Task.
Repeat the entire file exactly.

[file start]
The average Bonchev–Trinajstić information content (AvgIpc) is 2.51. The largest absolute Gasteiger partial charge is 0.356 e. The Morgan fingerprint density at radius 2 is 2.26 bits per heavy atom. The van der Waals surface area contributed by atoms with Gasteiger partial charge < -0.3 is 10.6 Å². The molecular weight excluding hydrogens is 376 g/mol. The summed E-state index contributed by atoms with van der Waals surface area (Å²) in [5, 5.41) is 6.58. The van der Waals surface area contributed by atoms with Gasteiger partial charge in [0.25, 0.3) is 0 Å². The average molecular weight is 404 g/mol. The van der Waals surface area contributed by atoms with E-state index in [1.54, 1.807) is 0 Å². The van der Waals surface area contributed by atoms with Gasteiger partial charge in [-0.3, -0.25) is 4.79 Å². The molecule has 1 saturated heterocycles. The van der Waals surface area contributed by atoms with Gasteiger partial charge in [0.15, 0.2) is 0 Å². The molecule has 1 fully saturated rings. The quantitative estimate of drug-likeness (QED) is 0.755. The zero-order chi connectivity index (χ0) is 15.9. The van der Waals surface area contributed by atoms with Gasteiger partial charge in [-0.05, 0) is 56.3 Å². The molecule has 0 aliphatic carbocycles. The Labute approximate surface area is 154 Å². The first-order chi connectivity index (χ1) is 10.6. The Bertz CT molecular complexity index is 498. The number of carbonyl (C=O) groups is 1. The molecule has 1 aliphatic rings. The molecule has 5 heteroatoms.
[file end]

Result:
The average Bonchev–Trinajstić information content (AvgIpc) is 2.51. The largest absolute Gasteiger partial charge is 0.356 e. The Morgan fingerprint density at radius 2 is 2.26 bits per heavy atom. The van der Waals surface area contributed by atoms with Gasteiger partial charge < -0.3 is 10.6 Å². The molecular weight excluding hydrogens is 376 g/mol. The summed E-state index contributed by atoms with van der Waals surface area (Å²) in [5, 5.41) is 6.58. The van der Waals surface area contributed by atoms with Gasteiger partial charge in [0.25, 0.3) is 0 Å². The average molecular weight is 404 g/mol. The van der Waals surface area contributed by atoms with E-state index in [1.54, 1.807) is 0 Å². The van der Waals surface area contributed by atoms with Gasteiger partial charge in [-0.3, -0.25) is 4.79 Å². The molecule has 1 saturated heterocycles. The van der Waals surface area contributed by atoms with Gasteiger partial charge in [0.15, 0.2) is 0 Å². The molecule has 1 fully saturated rings. The quantitative estimate of drug-likeness (QED) is 0.755. The zero-order chi connectivity index (χ0) is 15.9. The van der Waals surface area contributed by atoms with Gasteiger partial charge in [-0.05, 0) is 56.3 Å². The molecule has 0 aliphatic carbocycles. The Labute approximate surface area is 154 Å². The first-order chi connectivity index (χ1) is 10.6. The Bertz CT molecular complexity index is 498. The number of carbonyl (C=O) groups is 1. The molecule has 1 aliphatic rings. The molecule has 5 heteroatoms.